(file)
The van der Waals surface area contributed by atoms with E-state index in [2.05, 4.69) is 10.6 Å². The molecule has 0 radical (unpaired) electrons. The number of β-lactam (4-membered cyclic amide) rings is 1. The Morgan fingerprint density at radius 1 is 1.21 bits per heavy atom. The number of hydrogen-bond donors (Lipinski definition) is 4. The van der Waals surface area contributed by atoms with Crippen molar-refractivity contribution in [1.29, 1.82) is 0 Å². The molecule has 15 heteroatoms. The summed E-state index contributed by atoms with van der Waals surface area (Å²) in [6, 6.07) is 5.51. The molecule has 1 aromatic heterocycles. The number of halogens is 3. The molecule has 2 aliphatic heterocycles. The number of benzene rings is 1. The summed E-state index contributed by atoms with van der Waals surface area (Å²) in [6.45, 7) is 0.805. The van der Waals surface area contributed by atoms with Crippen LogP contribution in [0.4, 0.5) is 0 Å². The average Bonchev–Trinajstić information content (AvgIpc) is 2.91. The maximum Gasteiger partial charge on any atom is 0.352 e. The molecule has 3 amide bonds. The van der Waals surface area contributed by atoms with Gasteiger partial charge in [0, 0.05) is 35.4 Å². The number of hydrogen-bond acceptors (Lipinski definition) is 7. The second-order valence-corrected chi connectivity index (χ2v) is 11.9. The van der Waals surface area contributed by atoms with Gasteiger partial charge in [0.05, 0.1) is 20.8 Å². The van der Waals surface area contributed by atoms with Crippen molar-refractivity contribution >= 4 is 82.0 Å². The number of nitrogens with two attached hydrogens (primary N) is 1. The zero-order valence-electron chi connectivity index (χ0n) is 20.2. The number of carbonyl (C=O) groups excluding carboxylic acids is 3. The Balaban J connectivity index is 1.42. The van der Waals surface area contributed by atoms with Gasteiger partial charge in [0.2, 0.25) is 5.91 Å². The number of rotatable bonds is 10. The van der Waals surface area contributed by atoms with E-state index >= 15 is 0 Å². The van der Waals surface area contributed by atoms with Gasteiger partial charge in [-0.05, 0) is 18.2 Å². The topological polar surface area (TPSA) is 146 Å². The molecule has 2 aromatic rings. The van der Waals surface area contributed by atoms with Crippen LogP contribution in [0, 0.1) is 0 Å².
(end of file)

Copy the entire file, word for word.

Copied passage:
The van der Waals surface area contributed by atoms with E-state index in [2.05, 4.69) is 10.6 Å². The molecule has 0 radical (unpaired) electrons. The number of β-lactam (4-membered cyclic amide) rings is 1. The Morgan fingerprint density at radius 1 is 1.21 bits per heavy atom. The number of hydrogen-bond donors (Lipinski definition) is 4. The van der Waals surface area contributed by atoms with Crippen molar-refractivity contribution in [1.29, 1.82) is 0 Å². The molecule has 15 heteroatoms. The summed E-state index contributed by atoms with van der Waals surface area (Å²) in [6, 6.07) is 5.51. The molecule has 1 aromatic heterocycles. The number of halogens is 3. The molecule has 2 aliphatic heterocycles. The number of benzene rings is 1. The summed E-state index contributed by atoms with van der Waals surface area (Å²) in [6.45, 7) is 0.805. The van der Waals surface area contributed by atoms with Crippen LogP contribution in [0.4, 0.5) is 0 Å². The average Bonchev–Trinajstić information content (AvgIpc) is 2.91. The maximum Gasteiger partial charge on any atom is 0.352 e. The molecule has 3 amide bonds. The van der Waals surface area contributed by atoms with Gasteiger partial charge in [0, 0.05) is 35.4 Å². The number of hydrogen-bond acceptors (Lipinski definition) is 7. The second-order valence-corrected chi connectivity index (χ2v) is 11.9. The van der Waals surface area contributed by atoms with Gasteiger partial charge in [0.05, 0.1) is 20.8 Å². The van der Waals surface area contributed by atoms with Crippen molar-refractivity contribution >= 4 is 82.0 Å². The number of nitrogens with two attached hydrogens (primary N) is 1. The zero-order valence-electron chi connectivity index (χ0n) is 20.2. The number of carbonyl (C=O) groups excluding carboxylic acids is 3. The Balaban J connectivity index is 1.42. The van der Waals surface area contributed by atoms with Gasteiger partial charge in [0.2, 0.25) is 5.91 Å². The number of rotatable bonds is 10. The van der Waals surface area contributed by atoms with E-state index >= 15 is 0 Å². The van der Waals surface area contributed by atoms with Gasteiger partial charge in [-0.05, 0) is 18.2 Å². The topological polar surface area (TPSA) is 146 Å². The molecule has 2 aromatic rings. The van der Waals surface area contributed by atoms with Crippen LogP contribution in [0, 0.1) is 0 Å².